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Apple’s retail chief set out to transform its stores. Now she’s leaving.

Justin Ho Feb 6, 2019
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Head of retail at Apple Angela Ahrendts (L) poses with a store team member for a selfie at the opening of an Apple store in Brussels, Belgium in 2015. JASPER JACOBS/AFP/Getty Images

Apple’s retail chief set out to transform its stores. Now she’s leaving.

Justin Ho Feb 6, 2019
Head of retail at Apple Angela Ahrendts (L) poses with a store team member for a selfie at the opening of an Apple store in Brussels, Belgium in 2015. JASPER JACOBS/AFP/Getty Images
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This week, Apple announced that Angela Ahrendts, its head of retail, will leave the company in April. Ahrendts joined Apple in 2014 after leading a big turnaround at the luxury fashion giant Burberry.

At Apple, she tried to do the same, setting out to turn Apple’s stores into what she called “town squares” — places where people could congregate and take classes, see concerts or sip coffee.

That’s a big shift from the early days of the Apple store, when people went to check out iPods and iMacs that they’d never seen before.

But Apple analyst Neil Cybart at Above Avalon said that in recent years, the stores’ average customer has changed.

“They’re already familiar with Apple, they’re already have products, but they go to a store to get help with those products,” he said.

The town square model was meant to add more to that experience. Retail analyst Sucharita Kodali at Forrester said Apple tried this at a few flagship stores, but the model didn’t take off nationwide.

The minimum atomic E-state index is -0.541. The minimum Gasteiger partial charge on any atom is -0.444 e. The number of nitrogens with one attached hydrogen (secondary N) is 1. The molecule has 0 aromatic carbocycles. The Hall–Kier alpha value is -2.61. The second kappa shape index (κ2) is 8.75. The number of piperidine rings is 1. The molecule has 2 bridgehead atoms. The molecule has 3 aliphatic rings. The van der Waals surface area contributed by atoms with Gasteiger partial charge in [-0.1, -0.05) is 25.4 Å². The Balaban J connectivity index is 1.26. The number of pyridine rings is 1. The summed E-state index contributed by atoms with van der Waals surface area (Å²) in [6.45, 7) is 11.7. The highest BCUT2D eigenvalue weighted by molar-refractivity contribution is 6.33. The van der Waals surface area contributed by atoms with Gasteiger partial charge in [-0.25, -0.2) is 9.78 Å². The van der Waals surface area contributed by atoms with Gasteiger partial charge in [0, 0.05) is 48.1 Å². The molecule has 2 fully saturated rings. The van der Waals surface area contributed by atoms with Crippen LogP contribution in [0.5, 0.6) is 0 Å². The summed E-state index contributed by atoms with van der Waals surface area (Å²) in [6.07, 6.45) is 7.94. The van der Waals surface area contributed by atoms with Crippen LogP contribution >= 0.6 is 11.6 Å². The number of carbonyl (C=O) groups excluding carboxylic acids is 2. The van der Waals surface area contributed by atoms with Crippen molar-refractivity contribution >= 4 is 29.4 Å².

“When ultimately you go into most Apple stores now, the experience isn’t really that different than what they were over the years,” she said, adding that it doesn’t help that Apple hasn’t had a blockbuster new product to sell in its stores for a while.

Meanwhile, Colin Gillis, director of research at Chatham Road Partners, said customers have been encountering longer wait times to service their computers or replace iPhone batteries.

He said Apple’s likely to focus on improving its service, which means hiring more staff and more workers who can answer technical questions.

“Apple’s trying to bring in people who have proficiency, so if you’re coming in for photography, or video, or coding, or app lessons, or music, they have people with those specific skills as well,” he said.

Analyst Cybart said Apple needs to make sure those employees are happy, too, and that it’s fitting that Apple’s new head of retail, Deirdre O’Brien, is also in charge of human resources for the company.

“Your interaction with an Apple store employee is going to probably make or break your experience,” he said.

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